“I needed to tell my family because I was keeping this whole chunk of my life apart from them,” he said. “I felt like I was lying to them. I finally came out to them, and it was such a good response. It’s been great being able to be open about who I am.”
Being open about his identity was a big step for Adrian, who was born a girl. But that was only the beginning. Finding his way in the world as a transgender male will be a long process that requires education, guidance, and support, not only for him but also for his parents and sister.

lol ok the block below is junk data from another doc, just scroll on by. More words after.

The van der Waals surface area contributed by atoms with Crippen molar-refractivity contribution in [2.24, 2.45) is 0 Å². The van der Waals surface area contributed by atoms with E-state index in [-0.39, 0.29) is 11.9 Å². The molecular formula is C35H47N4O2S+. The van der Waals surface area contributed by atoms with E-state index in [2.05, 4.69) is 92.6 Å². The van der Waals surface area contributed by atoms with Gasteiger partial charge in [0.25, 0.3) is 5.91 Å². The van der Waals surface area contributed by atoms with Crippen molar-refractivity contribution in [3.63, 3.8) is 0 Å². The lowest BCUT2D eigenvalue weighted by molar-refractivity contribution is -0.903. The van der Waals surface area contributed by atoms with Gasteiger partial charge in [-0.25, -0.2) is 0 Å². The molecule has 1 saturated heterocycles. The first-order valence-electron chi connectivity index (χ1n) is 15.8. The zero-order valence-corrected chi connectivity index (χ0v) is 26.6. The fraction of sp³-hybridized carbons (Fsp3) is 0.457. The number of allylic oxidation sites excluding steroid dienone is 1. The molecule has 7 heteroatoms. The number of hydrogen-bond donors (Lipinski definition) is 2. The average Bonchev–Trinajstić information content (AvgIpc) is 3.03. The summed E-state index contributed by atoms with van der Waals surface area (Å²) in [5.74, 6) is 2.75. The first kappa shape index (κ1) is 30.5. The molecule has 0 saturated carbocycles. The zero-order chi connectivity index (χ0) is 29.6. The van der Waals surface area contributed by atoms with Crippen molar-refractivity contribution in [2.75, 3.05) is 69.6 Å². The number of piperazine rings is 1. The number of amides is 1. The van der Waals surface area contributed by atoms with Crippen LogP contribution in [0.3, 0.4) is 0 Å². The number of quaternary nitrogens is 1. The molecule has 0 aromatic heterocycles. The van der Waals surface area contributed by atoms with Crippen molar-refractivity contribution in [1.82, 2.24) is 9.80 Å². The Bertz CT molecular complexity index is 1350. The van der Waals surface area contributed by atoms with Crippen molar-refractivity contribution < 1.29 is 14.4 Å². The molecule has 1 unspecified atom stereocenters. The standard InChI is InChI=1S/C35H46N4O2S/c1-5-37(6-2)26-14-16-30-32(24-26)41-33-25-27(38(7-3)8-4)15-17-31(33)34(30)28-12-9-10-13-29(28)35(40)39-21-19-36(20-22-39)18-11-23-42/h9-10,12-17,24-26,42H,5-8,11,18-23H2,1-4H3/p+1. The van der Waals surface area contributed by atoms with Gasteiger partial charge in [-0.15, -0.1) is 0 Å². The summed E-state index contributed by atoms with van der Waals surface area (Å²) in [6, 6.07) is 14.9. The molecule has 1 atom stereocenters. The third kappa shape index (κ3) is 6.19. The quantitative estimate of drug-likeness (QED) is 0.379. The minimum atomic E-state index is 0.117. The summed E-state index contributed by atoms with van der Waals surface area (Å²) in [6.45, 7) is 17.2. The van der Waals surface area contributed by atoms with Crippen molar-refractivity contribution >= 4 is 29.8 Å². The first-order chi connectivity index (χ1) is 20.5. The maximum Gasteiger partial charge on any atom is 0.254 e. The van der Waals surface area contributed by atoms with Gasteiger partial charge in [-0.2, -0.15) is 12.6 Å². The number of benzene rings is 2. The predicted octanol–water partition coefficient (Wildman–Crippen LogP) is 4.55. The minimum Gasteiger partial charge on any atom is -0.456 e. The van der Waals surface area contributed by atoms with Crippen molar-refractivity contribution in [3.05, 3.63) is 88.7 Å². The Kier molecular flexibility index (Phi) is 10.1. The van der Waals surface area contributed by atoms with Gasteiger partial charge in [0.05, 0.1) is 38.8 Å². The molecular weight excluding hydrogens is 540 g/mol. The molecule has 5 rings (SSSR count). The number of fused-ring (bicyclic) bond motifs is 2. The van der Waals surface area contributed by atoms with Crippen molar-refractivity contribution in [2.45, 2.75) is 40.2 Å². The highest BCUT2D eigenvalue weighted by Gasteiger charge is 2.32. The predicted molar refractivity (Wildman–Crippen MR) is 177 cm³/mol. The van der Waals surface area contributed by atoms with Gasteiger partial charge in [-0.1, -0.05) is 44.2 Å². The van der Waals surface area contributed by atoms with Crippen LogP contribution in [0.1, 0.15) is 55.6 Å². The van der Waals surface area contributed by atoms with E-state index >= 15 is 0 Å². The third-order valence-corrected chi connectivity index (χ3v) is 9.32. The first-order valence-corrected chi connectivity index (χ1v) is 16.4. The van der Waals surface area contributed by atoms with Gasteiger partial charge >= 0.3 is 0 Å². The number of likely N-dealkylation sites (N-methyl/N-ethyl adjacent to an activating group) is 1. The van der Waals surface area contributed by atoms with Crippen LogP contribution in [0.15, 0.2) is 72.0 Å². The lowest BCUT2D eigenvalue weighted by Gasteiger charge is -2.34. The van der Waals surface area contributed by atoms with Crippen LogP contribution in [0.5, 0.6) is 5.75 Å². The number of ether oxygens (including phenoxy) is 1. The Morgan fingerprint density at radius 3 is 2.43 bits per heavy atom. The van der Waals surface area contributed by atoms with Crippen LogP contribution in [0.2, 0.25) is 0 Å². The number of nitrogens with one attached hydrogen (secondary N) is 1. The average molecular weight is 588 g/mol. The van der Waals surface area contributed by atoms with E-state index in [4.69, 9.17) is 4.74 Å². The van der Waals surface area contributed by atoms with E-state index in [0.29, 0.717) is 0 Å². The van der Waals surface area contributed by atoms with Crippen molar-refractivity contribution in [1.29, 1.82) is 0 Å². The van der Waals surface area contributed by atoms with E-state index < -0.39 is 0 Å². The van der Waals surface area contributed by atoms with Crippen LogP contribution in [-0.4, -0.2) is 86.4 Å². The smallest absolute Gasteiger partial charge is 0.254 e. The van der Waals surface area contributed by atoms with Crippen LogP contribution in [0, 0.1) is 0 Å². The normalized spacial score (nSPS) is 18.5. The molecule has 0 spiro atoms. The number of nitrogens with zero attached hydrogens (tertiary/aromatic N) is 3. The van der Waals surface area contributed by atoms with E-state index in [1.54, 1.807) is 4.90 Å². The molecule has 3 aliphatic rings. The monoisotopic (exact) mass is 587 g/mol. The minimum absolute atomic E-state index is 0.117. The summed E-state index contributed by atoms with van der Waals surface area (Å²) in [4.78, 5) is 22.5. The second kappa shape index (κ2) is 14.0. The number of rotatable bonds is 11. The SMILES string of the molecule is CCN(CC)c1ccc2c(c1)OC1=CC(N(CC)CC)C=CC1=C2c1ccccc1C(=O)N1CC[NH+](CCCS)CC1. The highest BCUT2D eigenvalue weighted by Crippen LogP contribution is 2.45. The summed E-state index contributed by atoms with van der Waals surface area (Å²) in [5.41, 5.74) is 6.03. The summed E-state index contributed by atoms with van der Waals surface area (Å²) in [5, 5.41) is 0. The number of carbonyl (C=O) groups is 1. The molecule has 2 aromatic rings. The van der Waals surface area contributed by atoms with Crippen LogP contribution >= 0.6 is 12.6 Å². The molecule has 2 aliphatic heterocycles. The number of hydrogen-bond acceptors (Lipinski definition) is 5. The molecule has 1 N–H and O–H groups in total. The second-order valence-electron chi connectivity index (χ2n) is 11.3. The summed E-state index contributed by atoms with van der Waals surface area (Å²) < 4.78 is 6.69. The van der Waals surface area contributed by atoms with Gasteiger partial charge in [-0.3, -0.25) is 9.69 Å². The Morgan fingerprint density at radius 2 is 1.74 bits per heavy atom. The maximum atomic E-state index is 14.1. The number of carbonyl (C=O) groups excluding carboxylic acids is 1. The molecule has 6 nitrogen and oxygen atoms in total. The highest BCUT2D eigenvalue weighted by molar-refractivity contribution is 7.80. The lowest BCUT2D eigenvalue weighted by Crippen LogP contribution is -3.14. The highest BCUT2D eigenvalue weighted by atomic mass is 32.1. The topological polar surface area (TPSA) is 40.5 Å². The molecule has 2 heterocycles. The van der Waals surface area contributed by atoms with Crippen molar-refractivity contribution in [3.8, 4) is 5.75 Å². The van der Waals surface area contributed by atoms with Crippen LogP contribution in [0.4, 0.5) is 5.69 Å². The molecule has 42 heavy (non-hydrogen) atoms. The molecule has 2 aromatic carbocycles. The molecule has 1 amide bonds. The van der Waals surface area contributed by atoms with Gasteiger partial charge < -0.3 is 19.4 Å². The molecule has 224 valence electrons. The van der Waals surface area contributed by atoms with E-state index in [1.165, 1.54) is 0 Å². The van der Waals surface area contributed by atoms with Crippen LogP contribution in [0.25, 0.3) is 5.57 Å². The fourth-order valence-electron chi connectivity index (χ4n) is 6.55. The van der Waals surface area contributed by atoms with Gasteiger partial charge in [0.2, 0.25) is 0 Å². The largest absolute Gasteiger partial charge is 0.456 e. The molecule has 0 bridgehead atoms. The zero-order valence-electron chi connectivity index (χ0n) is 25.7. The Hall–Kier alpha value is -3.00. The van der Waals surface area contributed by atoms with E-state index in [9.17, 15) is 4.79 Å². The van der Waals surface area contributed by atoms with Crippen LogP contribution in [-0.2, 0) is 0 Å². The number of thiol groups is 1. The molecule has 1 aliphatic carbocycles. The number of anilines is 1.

He found all that and more at the Duke Center for Child and Adolescent Gender Care. The clinic, which opened in 2015, serves children who are transgender and those born with conditions affecting internal and external sex organ development, called differences in sex development (DSD). The first of its kind in North Carolina and only one of a few located in the Southeast, it is staffed by providers from an array of disciplines at Duke, including endocrinology, social work, urology, pediatric surgery, child and adolescent medicine, psychiatry, psychology and pastoral care. Their goal is to work together to provide evidence-based, patient- and family-centered care. The clinic is open one full day and one half day each month. Patients come from North Carolina, South Carolina, Virginia, Georgia, and Florida. The clinic served 127 patients during its first year, and administrators anticipate nearly doubling that number next year.